The Telangana State Pollution Control Board (TSPCB) is holding a public hearing next month on the environmental impact of the Hyderabad Pharma City
project, which is proposed to be established on 20,000 acres of land, across a 70 square-km area, in stages.
The move comes as the latest indication of the state government's intent to go ahead with the project after the proposal faced initial hiccups on the land acquisition front.
Once touted as the bulk drug capital of India, Hyderabad is expected to attract massive investments from Indian and foreign pharma companies facing capacity constraints if the state government successfully delivers what it has promised.
This integrated pharma manufacturing park will have a common infrastructure, such as effluent treatment plants, a light rail system, and other logistics facilities. The project also includes academic, research, and training facilities, along with townships. A major chunk of the area will be earmarked for establishing manufacturing units for bulk drugs and formulations.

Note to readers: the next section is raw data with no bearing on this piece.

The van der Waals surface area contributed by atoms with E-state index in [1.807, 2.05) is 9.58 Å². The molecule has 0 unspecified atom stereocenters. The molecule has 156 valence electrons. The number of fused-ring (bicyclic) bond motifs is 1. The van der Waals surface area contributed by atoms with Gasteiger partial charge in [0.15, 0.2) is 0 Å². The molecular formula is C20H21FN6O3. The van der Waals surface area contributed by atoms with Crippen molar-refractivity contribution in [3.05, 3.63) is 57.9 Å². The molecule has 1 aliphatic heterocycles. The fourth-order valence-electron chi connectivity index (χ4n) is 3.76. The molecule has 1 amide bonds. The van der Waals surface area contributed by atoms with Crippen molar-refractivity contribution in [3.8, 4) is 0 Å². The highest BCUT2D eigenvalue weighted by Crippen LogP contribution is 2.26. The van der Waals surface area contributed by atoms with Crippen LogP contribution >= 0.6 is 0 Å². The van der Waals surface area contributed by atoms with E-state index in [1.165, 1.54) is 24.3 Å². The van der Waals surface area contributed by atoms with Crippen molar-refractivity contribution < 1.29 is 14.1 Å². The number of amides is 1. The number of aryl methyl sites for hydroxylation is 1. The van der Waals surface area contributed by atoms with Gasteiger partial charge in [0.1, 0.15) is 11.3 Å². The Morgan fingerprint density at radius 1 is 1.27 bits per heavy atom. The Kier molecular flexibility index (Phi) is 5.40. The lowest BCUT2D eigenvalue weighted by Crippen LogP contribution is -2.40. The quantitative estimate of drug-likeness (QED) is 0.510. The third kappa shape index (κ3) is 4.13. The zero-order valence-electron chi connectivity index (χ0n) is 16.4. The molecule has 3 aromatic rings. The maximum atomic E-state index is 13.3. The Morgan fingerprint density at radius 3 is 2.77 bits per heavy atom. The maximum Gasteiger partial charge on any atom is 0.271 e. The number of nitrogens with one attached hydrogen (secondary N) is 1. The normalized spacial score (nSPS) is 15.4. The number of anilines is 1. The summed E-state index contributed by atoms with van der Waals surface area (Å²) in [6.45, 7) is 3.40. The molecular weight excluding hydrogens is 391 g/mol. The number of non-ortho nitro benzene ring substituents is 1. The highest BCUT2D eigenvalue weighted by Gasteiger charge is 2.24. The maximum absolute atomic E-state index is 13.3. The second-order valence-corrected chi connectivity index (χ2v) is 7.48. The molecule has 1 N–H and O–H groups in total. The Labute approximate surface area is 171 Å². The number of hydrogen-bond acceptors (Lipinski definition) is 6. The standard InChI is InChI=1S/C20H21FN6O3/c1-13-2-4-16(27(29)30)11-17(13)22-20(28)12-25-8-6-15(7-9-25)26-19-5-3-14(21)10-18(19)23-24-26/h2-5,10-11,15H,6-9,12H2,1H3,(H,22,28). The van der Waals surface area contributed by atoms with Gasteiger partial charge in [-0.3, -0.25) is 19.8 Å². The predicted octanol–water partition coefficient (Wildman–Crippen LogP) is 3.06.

Apart from offering a plug and play environment, the state government has also promised to secure environmental clearances for the entire park so that the companies looking to set up their units in the park do not have to secure these clearances on a stand-alone basis.
The total project cost is estimated to be Rs 5,157 crore, which the government proposes to raise through various means, including grants and private participation. Close to 10,000 acres of government land is being made available for the project, while an equal amount of land, which is proposed to be acquired from farmers, is yet to be procured.
This massive industrial park is expected to create jobs for 1.5 million people once fully developed. The pharma city's total power requirement is estimated to be 950 Mw and the government plans to set up a 250-Mw gas-based power plant in the pharma city itself.
The Environment Protection Training and Research Institute (EPTRI), at Hyderabad, which has undertaken the basic environmental impact assessment study, has maintained that this zero-liquid discharge park will not have any adverse ecological impact if the proper pollution management steps are taken.
However, citing past experiences in industrial townships like Patancheru, which was a major hub for chemical units in the 80's and the 90's, some local environmental groups are planning to oppose the project.